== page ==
Over the past four years, sports betting has emerged from the shadows and into the mainstream. The anti-gambling stigma that existed for decades faded quickly in American popular culture, opening the door for a massive, multibillion-dollar legal sports betting industry to emerge.
With sports betting now legal in many states, millions of sports fans will be looking to enter the betting market for the first time.
But where do you begin if you’re unfamiliar with the terminology?
Here’s an introduction into how to bet on sports with 12 things that every beginner needs to know.
1. Favorites vs. Underdogs
When oddsmakers release a betting line on a game, the first thing they do is decide which team should be the favorite and which should be the underdog.
The favorite is the team that is more likely to win the game and will get a minus sign next to its odds. The underdog is expected to lose and gets a plus sign.
Here’s how it looks at FanDuel.
If the game is a true 50/50 toss-up, books will open it as a “pick” or “pick’em.”
There are two main ways to bet on a favorite or an underdog. The first is the point spread, which is a bet on the margin of victory.
Let’s use the same example from FanDuel.
The Eagles are a -4.5 favorite over the Lions in Week 1. That means anyone betting on Philadelphia needs the Eagles to win by 5 or more points. Anyone betting on Detroit needs the Lions to lose by 1-4 points or win the game.
- Eagles win by 7: Eagles bettors win
- Eagles win by 3: Lions bettors win
- Lions win by 3: Lions bettors win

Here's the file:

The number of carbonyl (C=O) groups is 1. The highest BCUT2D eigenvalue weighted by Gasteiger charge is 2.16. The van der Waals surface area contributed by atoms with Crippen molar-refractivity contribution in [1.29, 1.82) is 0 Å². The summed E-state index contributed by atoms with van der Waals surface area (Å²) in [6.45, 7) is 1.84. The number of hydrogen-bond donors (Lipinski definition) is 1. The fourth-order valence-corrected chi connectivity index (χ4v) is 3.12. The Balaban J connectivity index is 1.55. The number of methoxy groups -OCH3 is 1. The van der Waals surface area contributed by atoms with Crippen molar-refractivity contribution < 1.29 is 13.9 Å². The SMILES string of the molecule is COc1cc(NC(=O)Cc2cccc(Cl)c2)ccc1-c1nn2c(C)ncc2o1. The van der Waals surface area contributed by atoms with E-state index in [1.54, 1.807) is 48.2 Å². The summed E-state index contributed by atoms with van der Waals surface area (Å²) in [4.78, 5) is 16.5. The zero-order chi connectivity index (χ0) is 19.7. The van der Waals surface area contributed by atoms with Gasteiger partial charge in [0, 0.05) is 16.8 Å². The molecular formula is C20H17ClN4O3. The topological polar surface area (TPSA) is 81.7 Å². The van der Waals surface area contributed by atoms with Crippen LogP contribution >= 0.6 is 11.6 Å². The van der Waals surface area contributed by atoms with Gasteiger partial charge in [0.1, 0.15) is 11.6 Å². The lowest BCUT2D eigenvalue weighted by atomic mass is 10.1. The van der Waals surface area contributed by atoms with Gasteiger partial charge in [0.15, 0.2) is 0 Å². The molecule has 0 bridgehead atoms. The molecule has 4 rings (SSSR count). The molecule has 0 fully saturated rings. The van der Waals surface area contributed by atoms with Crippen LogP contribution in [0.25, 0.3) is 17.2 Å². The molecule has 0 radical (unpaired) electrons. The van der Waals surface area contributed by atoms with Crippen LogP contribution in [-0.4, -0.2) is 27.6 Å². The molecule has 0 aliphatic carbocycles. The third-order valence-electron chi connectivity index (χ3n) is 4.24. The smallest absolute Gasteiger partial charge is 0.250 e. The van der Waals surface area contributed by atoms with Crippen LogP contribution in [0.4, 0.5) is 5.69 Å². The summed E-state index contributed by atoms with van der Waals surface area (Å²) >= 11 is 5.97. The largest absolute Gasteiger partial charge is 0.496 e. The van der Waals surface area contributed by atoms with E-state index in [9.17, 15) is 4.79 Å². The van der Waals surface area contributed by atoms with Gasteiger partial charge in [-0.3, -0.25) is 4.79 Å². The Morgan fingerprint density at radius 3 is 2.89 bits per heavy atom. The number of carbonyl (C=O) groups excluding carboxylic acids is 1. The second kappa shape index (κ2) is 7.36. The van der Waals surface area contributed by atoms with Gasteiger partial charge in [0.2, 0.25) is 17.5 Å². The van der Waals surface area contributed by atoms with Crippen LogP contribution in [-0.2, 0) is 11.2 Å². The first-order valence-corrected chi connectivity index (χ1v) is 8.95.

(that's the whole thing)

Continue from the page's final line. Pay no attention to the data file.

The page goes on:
Point spreads are adjusted for team ability and many other factors. That’s why the Colts are an 8-point favorite on the road against the lowly Texans, while the Eagles are a smaller favorite on the road against the Lions.
Spreads are available in every sport but most common in higher-scoring sports like basketball and football.
Still confused? Check out this video breaking down point spreads.
The second way to bet on a favorite or an underdog is on the moneyline. A moneyline bet requires you to just pick the winner of the game, and uses American odds to calculate the payout.
American odds are centered around winning $100.
So if you’re betting a -200 favorite, you need to risk $200 to win $100, or any fraction of that — $20 to win $10, $2 to win $1, etc.
If you’re betting a +200 underdog, you will win 2x your money for every dollar wagered — $100 to win $200, $10 to win $20, $1 to win $2, etc.
Back to Colts-Texans. Oddsmakers believe Indianapolis is the much stronger team. So to bet the Colts just to win the game, you need to risk a substantial amount.
The Colts are -375 — that means you need to risk $375 to win $100 or $37.50 to win $10.
The Texans are +300. If you bet $100, you’ll win $300. Or if you bet $5, you’ll win $15.
So why do you have to risk more on the favorite than you’d win on the underdog?
This is called the juice, and it’s how sportsbooks maintain their edge over bettors.
Moneylines are available for all sports, but they are predominantly used when betting on lower-scoring sports like baseball, hockey and soccer.
4. Over/Unders (Totals)